This may be true, but we also have to ask ourselves this: is there anything in life that is simply untweetable? Are some things too big and complicated to reduce to 140 character bursts or installments? Can the Bible and the Gospel be properly communicated in a micro-blogging paradigm? Pastors everywhere are voraciously adopting Twitter and rapidly gaining thousands of 'followers,' but these are questions it's imperative they ask themselves. There's always a danger that the Church-by embracing such things as Twitter-is simply catering to (and propagating) the lowest-common denominator, no-attention-span stew of technological trendiness.

It's important to seek out the sacred in the secular, but it's also equally critical to recognize when the secular is interrupting the sacred in our lives- to dare question the assumption that 'new' and 'cutting edge' always means better. The Christian must at least consider that technologies are not benign-that they may be good for some things or bad for others, but they are not neutral."

Full Article

Tuesday, September 22, 2009

Lessons in Student Ministry: Part 2

It's okay to rest. On your own. And with your students.

It's so easy to fall into the, "But I'm the leader. I have to be 'on' all the time."

And that's a lie. One whose trap is to believe that our God NEEDS us to do His work rather than graciously inviting us in to experience that joy with Him.

A couple of weeks ago I was having a rough week. I don't even remember why. It was just, hard. I was tired and I was emotional and things just weren't quite going right. On my way over to have lunch with my girls, I got lost in worry and anxiety and frustration and all of that just became a cloud that shadowed any amount of good sense I normally have on my way over to the school. And the time that I normally spend in prayer became a time to figure out how I would fix whatever was going on in my life.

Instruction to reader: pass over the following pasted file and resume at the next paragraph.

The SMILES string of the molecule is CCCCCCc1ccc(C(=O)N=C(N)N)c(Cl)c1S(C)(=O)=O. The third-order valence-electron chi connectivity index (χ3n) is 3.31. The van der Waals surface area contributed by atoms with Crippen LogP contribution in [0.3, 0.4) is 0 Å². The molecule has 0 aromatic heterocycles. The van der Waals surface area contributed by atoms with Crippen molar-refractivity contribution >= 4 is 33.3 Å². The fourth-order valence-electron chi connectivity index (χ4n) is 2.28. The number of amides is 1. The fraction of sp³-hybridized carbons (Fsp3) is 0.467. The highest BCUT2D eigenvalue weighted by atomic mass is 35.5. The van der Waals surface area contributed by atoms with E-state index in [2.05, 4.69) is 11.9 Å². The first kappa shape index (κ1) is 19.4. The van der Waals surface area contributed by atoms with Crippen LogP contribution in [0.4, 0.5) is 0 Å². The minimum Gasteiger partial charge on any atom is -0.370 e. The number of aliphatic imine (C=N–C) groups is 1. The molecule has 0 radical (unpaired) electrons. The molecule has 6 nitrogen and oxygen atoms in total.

When I walked into the office, none of my mom's were sitting at the desk. No big deal. The secretaries had let me in numerous times. But that day they questioned me. They asked me why I was there. They asked if I had ever been there before. (Yes, every week since February). They looked at me like I had 4 heads. They wondered if they should let me in. And after the power of persuasion helped them to believe that I was only there to eat with the girls, not to lead a Bible study at the lunch table, they printed off my dorky visitor's pass and let me through.

It was nearly a breaking point for me.

I was...confused(not trusting). Angry(selfish). Frustrated beyond belief (self-absorbed). All this time and the secretaries still don't recognize me?

Gold star for Jen's attitude.

And then I realized that I might as well be walking into the cafeteria with fire shooting out of my eyeballs. And no middle school needs one more person walking in with a bad attitude.

But that realization didn't cause me to pick myself up by my boot straps and throw on my happy face. It made me go sit down at the table with my girls and just watch them, and laugh, and listen, and rest. Truth be told, it was all I could do.

My normal behavior is to bounce around, trying to get to know other kids, doing my best to remember names, who plays what sport, which kid has a hedgehog, who is whose twin brother, answering questions about who I am and why I'm there.

That day I was tired though and I just sat down and gave in to it. I sat down long enough that after I had asked one of the girls how her day was going and she had told me, I heard her say, "How's your day going Jen?"

It almost threw me off. Had none of them ever asked me that before? Or had I never heard them? Or never given them the opportunity to ask?